6. Don't be too aggressive/desperate. It's just like dating, folks. You have to win them over. Even seduce them a bit. Charm and humor (when appropriate) are huge assets - as are passion and sincerity. However, you have to keep your passion under control so that it does not cross the line into aggression/desperation. In general, respect the fact that your audience has their own life and it may not revolve around your movie - no matter how desperate your own circumstances may be. Sometimes pleading works, but it is NOT a good strategy.

7. Don't waste people's time. Perhaps more precious than people's money is their time. If you waste their time, they might logically assume you'll also waste their money. Engage them as efficiently as possible. Keep communications to the point. Do not bombard them with too much stuff. Certainly, don't overwhelm them with irrelevant tweets. Make sure everything you post and/or send is in working order. Do not make them click through 50 things to get to the thing you truly want them to reach. Keep everything sharp, crisp and well-functioning so that your peeps feel the respect you have for them and their time.

There you have it. But, as I said, I'm no expert. These are just general observations. But like all of my observations, I'm convinced they should be gospel. :)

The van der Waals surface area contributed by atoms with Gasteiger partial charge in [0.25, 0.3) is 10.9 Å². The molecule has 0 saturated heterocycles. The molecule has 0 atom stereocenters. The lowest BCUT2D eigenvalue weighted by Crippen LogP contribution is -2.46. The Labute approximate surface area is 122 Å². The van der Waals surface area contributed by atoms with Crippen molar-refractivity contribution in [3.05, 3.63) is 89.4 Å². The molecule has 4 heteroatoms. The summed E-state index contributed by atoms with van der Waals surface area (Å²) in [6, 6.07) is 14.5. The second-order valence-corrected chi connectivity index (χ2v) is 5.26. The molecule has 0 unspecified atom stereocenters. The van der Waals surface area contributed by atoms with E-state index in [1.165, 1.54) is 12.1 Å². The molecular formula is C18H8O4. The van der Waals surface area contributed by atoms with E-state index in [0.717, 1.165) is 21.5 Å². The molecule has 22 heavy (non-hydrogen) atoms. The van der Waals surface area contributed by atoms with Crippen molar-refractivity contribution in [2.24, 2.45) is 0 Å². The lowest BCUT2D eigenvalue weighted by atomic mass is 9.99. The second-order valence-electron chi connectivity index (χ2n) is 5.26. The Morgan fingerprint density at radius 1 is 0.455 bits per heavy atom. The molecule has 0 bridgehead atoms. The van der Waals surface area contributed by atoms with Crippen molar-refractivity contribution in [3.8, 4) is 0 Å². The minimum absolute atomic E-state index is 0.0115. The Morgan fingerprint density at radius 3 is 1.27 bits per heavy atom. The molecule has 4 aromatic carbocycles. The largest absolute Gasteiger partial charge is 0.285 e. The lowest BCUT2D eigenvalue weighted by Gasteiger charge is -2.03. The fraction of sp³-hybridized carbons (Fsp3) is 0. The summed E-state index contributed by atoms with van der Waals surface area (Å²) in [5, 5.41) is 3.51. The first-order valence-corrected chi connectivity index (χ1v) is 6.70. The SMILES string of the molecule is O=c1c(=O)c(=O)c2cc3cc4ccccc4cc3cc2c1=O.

However, if you want to get some info from a real expert, check out this email I got my friend, Marc Rosenbush, a smart, marketing-savvy filmmaker who has become a guru of sorts to other filmmakers trying to build and audience for their films.

Dear Filmmaker,

Making it as an independent filmmaker in this market is harder than it's ever been. So I'm not going to bother being subtle in this email because you NEED this information if you're going to survive and succeed.

To make it as a filmmaker you need only ONE thing...

Fans. TONS of fans.

And I'm going to show you how to get them.

If you want to build a MASSIVE, TARGETED AUDIENCE for your film, you need to watch this video right now:

Then make sure to use the coupon code:


To take advantage of a killer deal I'm only offering to the "insiders" on the Internet Marketing for Filmmakers mailing list.

The offer is only good until Monday, so watch the video now to find out about the most comprehensive, most cutting-edge audience-building strategy I've ever taught.

See you on the other side,


1 comment:

  1. I hope those are affiliate links Jacques, cause you likely just put some money in Mark's pocket.